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Sonlight Vs. SOTW (shhhh)

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Well, here I am trying again to make the decision between the two. I like how SOTW starts at the very beginning, but here are a few things I don't care for:

The one book-I think I would like a few books to read to the kids

Jim WEiss' voice-sorry Jim!

The World view on a few things


So, my question is: Would SL be a better fit? I love the syllabus type, but it is expensive. I am sorry, I am rambling and thinking aloud. So, my quesion is:

what do you use, and what do you like about it, and what is the percentage of the people on this site that use either, do you think?


Thank you for answering!


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What age are you thinking...


I have a 6 yo DS. We started with Sonlight and switched to SOTW. I wanted something that included more activities (we use the AG), maps and narration help. SOTW provided all of these.


While everything is in one book, we also use Usborne Encyclopedias and lots of books from the library. So, I don't feel like we're only using one book. I use the Sonlight Catalog as a supplement when we're looking for a good book to read.


We like Jim, so I can't help you there. You could just skip the audio. But I thought that I'd read somewhere that a woman also did some of the audio recordings????


Hope this helps-


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Then I don't buy it, over and over.


I love the idea of it, but every time I'm ready to plunge, something holds me back.


When Sonlight 3 seemed like a reasonable fit, my thinking was that I didn't want to move through a bunch of books a teeny bit at a time. I wanted to read as long as the spirit moves me, and as long as DD wanted me to. And then I decided to just fold Sonlight 3 and 4 into SOTW 3 and 4, but was going through SOTW more slowly than I needed to to make that work--DD outgrew many of the Sonlight selections before she got to those points in SOTW.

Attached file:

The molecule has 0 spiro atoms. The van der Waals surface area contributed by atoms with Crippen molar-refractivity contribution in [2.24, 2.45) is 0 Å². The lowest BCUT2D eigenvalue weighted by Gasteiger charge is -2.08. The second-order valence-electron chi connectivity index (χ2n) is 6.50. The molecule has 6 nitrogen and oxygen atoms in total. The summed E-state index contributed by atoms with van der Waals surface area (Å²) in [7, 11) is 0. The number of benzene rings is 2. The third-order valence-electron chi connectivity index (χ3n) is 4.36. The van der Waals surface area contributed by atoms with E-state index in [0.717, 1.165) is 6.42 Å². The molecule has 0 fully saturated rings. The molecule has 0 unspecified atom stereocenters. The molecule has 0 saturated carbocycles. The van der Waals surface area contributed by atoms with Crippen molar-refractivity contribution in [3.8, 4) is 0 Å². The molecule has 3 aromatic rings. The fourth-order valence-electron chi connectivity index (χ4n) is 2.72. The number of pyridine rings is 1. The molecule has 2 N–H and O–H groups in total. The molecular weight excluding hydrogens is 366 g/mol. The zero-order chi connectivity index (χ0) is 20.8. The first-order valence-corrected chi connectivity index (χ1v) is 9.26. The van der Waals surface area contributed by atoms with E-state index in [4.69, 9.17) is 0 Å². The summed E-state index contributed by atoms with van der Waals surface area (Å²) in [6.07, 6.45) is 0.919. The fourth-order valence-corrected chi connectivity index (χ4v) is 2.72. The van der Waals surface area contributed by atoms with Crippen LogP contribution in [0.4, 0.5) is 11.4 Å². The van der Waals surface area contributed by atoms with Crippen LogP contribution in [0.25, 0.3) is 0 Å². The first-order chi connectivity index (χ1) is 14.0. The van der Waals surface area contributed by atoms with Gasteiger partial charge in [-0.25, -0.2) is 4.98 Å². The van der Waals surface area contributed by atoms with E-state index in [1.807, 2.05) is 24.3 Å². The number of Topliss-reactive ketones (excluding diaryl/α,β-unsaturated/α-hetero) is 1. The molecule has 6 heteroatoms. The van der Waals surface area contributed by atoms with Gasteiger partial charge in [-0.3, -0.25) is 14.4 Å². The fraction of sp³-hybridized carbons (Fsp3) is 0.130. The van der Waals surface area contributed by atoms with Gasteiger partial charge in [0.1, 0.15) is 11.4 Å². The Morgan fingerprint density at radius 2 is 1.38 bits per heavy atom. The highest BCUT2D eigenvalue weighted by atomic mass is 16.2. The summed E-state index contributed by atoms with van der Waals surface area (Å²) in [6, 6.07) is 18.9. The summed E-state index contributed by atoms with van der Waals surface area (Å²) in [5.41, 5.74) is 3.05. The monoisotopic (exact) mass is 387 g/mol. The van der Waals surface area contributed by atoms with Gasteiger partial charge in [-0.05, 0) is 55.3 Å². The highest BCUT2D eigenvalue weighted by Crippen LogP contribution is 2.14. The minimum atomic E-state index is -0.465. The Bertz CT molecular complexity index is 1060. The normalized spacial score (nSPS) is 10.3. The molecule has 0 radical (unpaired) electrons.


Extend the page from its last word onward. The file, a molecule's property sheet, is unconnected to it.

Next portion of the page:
When Sonlight 5 looked good, I failed to finish SOTW4 in time for Sonlight 5 to seem like the right level. And, some of the people here who really like Sonlight the most didn't like Sonlight 5 as much as the rest of the cores. I bought a used Sonlight 5 set, and was really glad that I had not used it as all of our social studies, but liked the books; so I folded them into our other studies as enrichment, and that was really nice. But again, I wasn't really doing Sonlight per se.


I thought about doing Sonlight 6 and 7 for 7th and 8th grades, and really didn't want to fly through history that fast, especially after having spent so much time on leisurely, thorough history so far. And I felt that we needed to focus more on science and logic than going through all that history again for those two years. Instead, we're doing a set of history topics in depth, and also doing a 1 semester course in church history from Concordia Publishing House that we have almost finished. And this is the year that DD has started confirmation classes twice a week, so there is some additional work there.


I won't be homeschooling high school, so the attractive American and British literature cores will not be options for us.